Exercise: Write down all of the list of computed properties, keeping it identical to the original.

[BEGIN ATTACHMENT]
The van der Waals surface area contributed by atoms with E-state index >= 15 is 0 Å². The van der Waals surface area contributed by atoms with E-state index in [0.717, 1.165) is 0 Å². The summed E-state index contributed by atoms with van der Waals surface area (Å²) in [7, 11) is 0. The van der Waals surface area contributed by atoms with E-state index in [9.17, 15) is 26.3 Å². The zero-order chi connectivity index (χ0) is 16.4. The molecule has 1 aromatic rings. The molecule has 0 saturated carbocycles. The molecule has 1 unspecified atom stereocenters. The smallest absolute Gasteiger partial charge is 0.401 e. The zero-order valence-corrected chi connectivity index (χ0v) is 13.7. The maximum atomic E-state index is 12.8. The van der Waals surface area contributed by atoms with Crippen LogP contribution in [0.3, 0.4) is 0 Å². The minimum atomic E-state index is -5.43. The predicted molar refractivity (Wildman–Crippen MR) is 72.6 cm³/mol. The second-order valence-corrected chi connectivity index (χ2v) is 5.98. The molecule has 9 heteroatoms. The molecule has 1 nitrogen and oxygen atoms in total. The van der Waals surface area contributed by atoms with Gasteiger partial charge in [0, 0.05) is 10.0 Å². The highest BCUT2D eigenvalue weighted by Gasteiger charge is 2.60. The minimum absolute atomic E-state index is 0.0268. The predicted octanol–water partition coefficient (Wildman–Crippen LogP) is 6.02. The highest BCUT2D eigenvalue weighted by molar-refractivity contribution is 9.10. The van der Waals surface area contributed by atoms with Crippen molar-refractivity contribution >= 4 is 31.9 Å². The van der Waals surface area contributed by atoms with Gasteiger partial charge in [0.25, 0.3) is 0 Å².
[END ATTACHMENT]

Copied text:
The van der Waals surface area contributed by atoms with E-state index >= 15 is 0 Å². The van der Waals surface area contributed by atoms with E-state index in [0.717, 1.165) is 0 Å². The summed E-state index contributed by atoms with van der Waals surface area (Å²) in [7, 11) is 0. The van der Waals surface area contributed by atoms with E-state index in [9.17, 15) is 26.3 Å². The zero-order chi connectivity index (χ0) is 16.4. The molecule has 1 aromatic rings. The molecule has 0 saturated carbocycles. The molecule has 1 unspecified atom stereocenters. The smallest absolute Gasteiger partial charge is 0.401 e. The zero-order valence-corrected chi connectivity index (χ0v) is 13.7. The maximum atomic E-state index is 12.8. The van der Waals surface area contributed by atoms with Crippen LogP contribution in [0.3, 0.4) is 0 Å². The minimum atomic E-state index is -5.43. The predicted molar refractivity (Wildman–Crippen MR) is 72.6 cm³/mol. The second-order valence-corrected chi connectivity index (χ2v) is 5.98. The molecule has 9 heteroatoms. The molecule has 1 nitrogen and oxygen atoms in total. The van der Waals surface area contributed by atoms with Gasteiger partial charge in [0, 0.05) is 10.0 Å². The highest BCUT2D eigenvalue weighted by Gasteiger charge is 2.60. The minimum absolute atomic E-state index is 0.0268. The predicted octanol–water partition coefficient (Wildman–Crippen LogP) is 6.02. The highest BCUT2D eigenvalue weighted by molar-refractivity contribution is 9.10. The van der Waals surface area contributed by atoms with Crippen molar-refractivity contribution >= 4 is 31.9 Å². The van der Waals surface area contributed by atoms with Gasteiger partial charge in [0.25, 0.3) is 0 Å².